tips. The Induced velocity field of the system of rings
is the sane as that of an actuator disk. -. induced
velocity field of the remaining vortex system.;, however,
may be shol-n to be zero outside the slipstream.
rotational induced velocity is zero because of rotational
*-..etr- and the fact that the total circulation around
a closed path exterior to the slipstream is zero (since
the total included vorticity is zer ). The radial and
axial components are zero, since only the radial bound
vortex elements in the plane of the disk could contribute
to such components and the contribution of these elements
vanishes because of synmetry.

The velocity field of an actuator disk may be cal-
culated by interatin the effect of the infinite row of
circular vortex lines. Since the velocity induced by a
vortex line is directly analo_-as to the ri- n'tic field
of a current filament, the induced velocity of the infinite
vortex sheet is analo.--us to the integral of the n1tic
field of an infinite row of circular current filam::ents.
This inte :r_, in :Iwhich the point at which the field is
evaluated is fixed and the position of the source is
variable, evidently has the sa e value as a related
integral of the ma ..-tic field at a variable roint due
to a fixed source. T related inte r--!, however, as








.::.AA nRR 10o. LbA05b 15


has been shown oreviov.sly, gives the induced velocity
according to the acceleration-ootential formulation of
the prUolem. Tncer the assumption of --1_ perturbations,
the -altenative treatment of the orobem of the act ator
disk us" thIe trai ling vortex sheet, Whic hay obe con-
sidered to be th treatment in terms of vhe v' locit
potential, -'elds the sa_-e results as the treat&.ent in
terms of t!e acc aeration ot zn-ia!



4 >-i : t rf< t f 1 t t-_
i- "" 1i .- i JL J e 1 )--s^ Us'tut o

results are valid cil-q at 1,-;: tl.2ust coefficienc:. In
the cGcelerati n- o:e liol a... I n s urc- of
tii s li-O it- atl o ccc b_-1 0.in c- in t` J L; 1 "/ -
turbation velocities are s"ull c.r ... .ith free-
streaD.x veloc ty; in the tr lin- vorte:. for.ulatin, Le
limitation occurs in the assur1'or-..ons thoat ;he slipsttieam
under es no contraction and that it travels dI:nstrea
in the free-strean direction. Ile t ery .' the vertex
.frmulation may ee T:o3 ified to _ive greater acc racy at
.'... ^- cU-1ust coefficienos :' as: : tLt ce sli str
is oelc.ted o.n;.;ard J o. u free scorer. :- a constant
finite angle E. T1e Cn znwash an!e i. te l .lti:tLte
...... c si pl4- c vcu aati cn '-d -ay
taken as the valuevilo of n. ince, however, ohe 'axi .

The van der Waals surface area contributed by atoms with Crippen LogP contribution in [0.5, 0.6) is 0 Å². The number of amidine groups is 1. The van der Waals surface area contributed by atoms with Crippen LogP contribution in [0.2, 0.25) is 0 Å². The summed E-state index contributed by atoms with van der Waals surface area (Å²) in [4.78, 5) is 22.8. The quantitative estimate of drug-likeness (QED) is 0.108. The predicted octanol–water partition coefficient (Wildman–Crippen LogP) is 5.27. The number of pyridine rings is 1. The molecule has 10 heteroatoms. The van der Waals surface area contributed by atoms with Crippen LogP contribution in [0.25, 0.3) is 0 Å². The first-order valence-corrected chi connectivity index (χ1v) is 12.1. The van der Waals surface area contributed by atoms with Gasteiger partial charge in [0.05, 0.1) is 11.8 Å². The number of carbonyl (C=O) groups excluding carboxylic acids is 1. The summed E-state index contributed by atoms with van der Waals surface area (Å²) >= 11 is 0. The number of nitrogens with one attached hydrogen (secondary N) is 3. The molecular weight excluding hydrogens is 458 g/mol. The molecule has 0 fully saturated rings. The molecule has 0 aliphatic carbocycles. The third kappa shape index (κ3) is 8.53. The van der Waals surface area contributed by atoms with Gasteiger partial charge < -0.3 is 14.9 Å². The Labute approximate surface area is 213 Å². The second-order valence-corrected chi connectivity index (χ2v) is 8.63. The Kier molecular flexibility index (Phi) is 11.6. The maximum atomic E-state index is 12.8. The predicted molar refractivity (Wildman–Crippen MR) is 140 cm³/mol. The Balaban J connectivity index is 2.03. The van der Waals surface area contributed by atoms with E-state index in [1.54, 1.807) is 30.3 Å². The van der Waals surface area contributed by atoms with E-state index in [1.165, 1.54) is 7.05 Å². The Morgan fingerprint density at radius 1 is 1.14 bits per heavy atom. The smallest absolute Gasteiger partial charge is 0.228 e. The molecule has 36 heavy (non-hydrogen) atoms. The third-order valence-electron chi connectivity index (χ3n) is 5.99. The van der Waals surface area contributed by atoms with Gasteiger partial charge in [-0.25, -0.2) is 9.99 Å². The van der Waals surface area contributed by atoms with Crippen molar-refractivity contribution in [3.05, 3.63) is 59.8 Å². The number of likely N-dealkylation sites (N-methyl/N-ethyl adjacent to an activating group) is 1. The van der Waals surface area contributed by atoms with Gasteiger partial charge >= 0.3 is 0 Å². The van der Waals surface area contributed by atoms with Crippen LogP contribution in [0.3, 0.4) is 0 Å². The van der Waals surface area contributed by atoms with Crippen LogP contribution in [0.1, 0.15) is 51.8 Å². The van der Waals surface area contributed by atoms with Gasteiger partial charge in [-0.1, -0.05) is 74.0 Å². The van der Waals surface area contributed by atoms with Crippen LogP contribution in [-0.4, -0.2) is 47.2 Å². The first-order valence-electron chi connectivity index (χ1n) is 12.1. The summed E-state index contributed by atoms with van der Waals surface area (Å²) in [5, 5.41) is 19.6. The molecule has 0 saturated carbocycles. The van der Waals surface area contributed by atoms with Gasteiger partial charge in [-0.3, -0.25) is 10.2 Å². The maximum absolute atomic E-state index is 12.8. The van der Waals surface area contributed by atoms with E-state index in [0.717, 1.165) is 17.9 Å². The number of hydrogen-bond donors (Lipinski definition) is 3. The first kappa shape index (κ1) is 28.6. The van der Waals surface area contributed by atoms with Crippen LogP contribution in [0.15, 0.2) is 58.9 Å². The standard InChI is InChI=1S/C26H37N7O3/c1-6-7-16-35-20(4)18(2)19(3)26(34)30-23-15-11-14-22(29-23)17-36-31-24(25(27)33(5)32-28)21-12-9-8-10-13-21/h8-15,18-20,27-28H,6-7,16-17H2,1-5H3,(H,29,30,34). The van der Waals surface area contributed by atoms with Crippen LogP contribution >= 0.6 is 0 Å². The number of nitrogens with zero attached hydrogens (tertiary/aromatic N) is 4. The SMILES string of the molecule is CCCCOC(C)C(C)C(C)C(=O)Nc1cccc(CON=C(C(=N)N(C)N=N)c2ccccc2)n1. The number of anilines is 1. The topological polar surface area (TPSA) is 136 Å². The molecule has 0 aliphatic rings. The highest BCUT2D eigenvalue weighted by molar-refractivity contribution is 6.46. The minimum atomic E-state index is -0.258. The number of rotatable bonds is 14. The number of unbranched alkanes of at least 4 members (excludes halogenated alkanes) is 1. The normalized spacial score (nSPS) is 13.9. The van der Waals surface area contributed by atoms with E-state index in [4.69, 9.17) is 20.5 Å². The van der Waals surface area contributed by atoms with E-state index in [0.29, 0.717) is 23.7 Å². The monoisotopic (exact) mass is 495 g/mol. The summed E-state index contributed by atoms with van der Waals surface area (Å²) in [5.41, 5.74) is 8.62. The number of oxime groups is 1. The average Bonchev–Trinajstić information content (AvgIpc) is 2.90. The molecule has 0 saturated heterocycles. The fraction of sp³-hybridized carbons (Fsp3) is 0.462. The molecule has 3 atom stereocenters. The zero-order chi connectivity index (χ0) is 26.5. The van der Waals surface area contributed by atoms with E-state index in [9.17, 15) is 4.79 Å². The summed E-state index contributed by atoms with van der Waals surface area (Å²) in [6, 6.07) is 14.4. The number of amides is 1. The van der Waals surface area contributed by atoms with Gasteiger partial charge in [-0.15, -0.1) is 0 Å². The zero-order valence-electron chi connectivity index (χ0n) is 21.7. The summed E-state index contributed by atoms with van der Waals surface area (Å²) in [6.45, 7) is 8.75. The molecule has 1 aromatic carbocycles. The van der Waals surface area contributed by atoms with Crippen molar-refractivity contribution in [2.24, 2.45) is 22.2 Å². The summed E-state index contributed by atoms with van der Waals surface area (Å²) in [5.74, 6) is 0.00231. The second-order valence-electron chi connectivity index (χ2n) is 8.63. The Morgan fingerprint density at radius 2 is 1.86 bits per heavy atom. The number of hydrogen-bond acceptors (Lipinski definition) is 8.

influence is exerted b the traili".- vertices just behind
the propeller, it bi.i.t be more ace-rate -) ise as tie
value of F the dKc:n:/ash an le L ...i. tely .ehind th
.Doeller, which is aoout one-half of e I. ".e integration
S- .1en :erformed in the section n of the trai v! vorte
t rather than in tn. free- st-ro d..irecton, e orc-
S- the -ans ('-7. 1). _, the 'i -xis and the
-..s are rotated through an ar!le about th -axi
S- a new' set of c rcin-te &>s ,), Y, a), Tn
i .:-ooration in the "Irection of t o slipstreamr. is i.te ra-
tl- alonen te -axis of the field of a coil .in a
.: Ie a 57-.xE -in I-" -)v:ith the a:i s. (?ee fi,. .,10
... -orionents of the o~,rturbatiorn velocity orall1e to
t.: .-a:is and the :-axis cuan be obtained fito. the results
.r :,nteda in _-.,-'es ; to 9 -.r t eI hori ontal and
v-rt: cal perturbation velocities -or th an le a 7 .3-s
F'r the x- and 5-corponcnts of- t e perturbation velocity,
. x- and z-cor-oonents :lay then be Iound by a si ole
2 !hulation.








16 NACA ARR :10. L6AO5b


Calculation of slipstream. down',aash an le.- The do;:n-
wash ... 1. ,i -. ;, -"..-: l, r :.. ,.- the co".,po-
nents of the porpeller thrust parallel and normal to the
free stream to the corresponding components of the rate
of change of -::o;:entur of the air flow. When the normal
thrust-m:oentum equation is set up, care must oe exercised
to inclun0 the -iomentum of the flow about the slipstrean;
Lhat is, the morentuu of its virtual mass (references 8
and 9). :I normal thrust-smomentum equation therefore is


T-- ;(V + u2) + V 2 ( .)
57.3 2

here is the m-ass rate of flow across the ropDeller
disk, and u2 is the velocity increment in the slipstream
in the ultimats ;:ake. ;- term X(V + u2)E of equa-
tion (1) is the vertical r;rentuem in the slipstreanm; the